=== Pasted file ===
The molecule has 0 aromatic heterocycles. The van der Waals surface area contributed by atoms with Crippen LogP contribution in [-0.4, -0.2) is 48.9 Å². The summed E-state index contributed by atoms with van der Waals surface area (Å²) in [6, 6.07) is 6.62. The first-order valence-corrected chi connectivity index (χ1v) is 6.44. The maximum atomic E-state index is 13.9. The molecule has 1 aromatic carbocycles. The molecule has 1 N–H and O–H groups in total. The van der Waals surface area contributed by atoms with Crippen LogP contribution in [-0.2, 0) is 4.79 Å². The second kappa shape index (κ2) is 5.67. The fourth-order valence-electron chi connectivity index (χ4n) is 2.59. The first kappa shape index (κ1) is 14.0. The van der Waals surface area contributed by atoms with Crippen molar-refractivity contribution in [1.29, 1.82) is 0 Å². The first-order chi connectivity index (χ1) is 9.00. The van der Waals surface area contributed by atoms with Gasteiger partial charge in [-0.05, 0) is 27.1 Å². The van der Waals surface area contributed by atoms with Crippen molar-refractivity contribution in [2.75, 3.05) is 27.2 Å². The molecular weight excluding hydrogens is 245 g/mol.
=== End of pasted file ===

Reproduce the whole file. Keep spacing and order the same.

The molecule has 0 aromatic heterocycles. The van der Waals surface area contributed by atoms with Crippen LogP contribution in [-0.4, -0.2) is 48.9 Å². The summed E-state index contributed by atoms with van der Waals surface area (Å²) in [6, 6.07) is 6.62. The first-order valence-corrected chi connectivity index (χ1v) is 6.44. The maximum atomic E-state index is 13.9. The molecule has 1 aromatic carbocycles. The molecule has 1 N–H and O–H groups in total. The van der Waals surface area contributed by atoms with Crippen LogP contribution in [-0.2, 0) is 4.79 Å². The second kappa shape index (κ2) is 5.67. The fourth-order valence-electron chi connectivity index (χ4n) is 2.59. The first kappa shape index (κ1) is 14.0. The van der Waals surface area contributed by atoms with Crippen molar-refractivity contribution in [1.29, 1.82) is 0 Å². The first-order chi connectivity index (χ1) is 9.00. The van der Waals surface area contributed by atoms with Gasteiger partial charge in [-0.05, 0) is 27.1 Å². The van der Waals surface area contributed by atoms with Crippen molar-refractivity contribution in [2.75, 3.05) is 27.2 Å². The molecular weight excluding hydrogens is 245 g/mol.